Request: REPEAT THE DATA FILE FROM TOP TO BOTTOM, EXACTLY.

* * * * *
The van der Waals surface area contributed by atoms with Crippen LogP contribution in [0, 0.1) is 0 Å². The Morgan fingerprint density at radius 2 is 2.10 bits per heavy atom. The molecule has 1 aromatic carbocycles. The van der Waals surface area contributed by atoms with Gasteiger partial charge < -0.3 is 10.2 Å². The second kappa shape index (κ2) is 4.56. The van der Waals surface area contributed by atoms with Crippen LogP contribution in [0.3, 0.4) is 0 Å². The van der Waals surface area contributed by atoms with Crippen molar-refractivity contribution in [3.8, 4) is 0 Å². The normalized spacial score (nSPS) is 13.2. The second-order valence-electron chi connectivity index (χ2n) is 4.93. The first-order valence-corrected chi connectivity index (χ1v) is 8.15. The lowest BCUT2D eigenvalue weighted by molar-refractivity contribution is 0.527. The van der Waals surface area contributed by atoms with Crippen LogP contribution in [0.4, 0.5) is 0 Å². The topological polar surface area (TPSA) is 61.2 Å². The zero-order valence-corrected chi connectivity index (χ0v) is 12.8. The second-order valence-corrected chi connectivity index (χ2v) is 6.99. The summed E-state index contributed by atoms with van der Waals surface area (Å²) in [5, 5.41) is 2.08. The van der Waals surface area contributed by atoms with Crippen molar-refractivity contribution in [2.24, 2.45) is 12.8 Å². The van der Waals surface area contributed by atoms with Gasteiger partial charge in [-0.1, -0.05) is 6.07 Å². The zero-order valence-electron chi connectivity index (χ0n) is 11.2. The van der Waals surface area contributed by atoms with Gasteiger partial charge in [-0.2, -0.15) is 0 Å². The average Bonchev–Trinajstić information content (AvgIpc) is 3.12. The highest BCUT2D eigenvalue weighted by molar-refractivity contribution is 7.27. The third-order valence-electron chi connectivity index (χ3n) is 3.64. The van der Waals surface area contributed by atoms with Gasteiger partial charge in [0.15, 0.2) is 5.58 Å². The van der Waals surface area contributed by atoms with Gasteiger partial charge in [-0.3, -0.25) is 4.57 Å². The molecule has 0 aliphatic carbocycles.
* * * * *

The van der Waals surface area contributed by atoms with Crippen LogP contribution in [0, 0.1) is 0 Å². The Morgan fingerprint density at radius 2 is 2.10 bits per heavy atom. The molecule has 1 aromatic carbocycles. The van der Waals surface area contributed by atoms with Gasteiger partial charge < -0.3 is 10.2 Å². The second kappa shape index (κ2) is 4.56. The van der Waals surface area contributed by atoms with Crippen LogP contribution in [0.3, 0.4) is 0 Å². The van der Waals surface area contributed by atoms with Crippen molar-refractivity contribution in [3.8, 4) is 0 Å². The normalized spacial score (nSPS) is 13.2. The second-order valence-electron chi connectivity index (χ2n) is 4.93. The first-order valence-corrected chi connectivity index (χ1v) is 8.15. The lowest BCUT2D eigenvalue weighted by molar-refractivity contribution is 0.527. The van der Waals surface area contributed by atoms with Crippen LogP contribution in [0.4, 0.5) is 0 Å². The topological polar surface area (TPSA) is 61.2 Å². The zero-order valence-corrected chi connectivity index (χ0v) is 12.8. The second-order valence-corrected chi connectivity index (χ2v) is 6.99. The summed E-state index contributed by atoms with van der Waals surface area (Å²) in [5, 5.41) is 2.08. The van der Waals surface area contributed by atoms with Crippen molar-refractivity contribution in [2.24, 2.45) is 12.8 Å². The van der Waals surface area contributed by atoms with Gasteiger partial charge in [-0.1, -0.05) is 6.07 Å². The zero-order valence-electron chi connectivity index (χ0n) is 11.2. The van der Waals surface area contributed by atoms with Gasteiger partial charge in [-0.2, -0.15) is 0 Å². The average Bonchev–Trinajstić information content (AvgIpc) is 3.12. The highest BCUT2D eigenvalue weighted by molar-refractivity contribution is 7.27. The third-order valence-electron chi connectivity index (χ3n) is 3.64. The van der Waals surface area contributed by atoms with Gasteiger partial charge in [0.15, 0.2) is 5.58 Å². The van der Waals surface area contributed by atoms with Gasteiger partial charge in [-0.3, -0.25) is 4.57 Å². The molecule has 0 aliphatic carbocycles.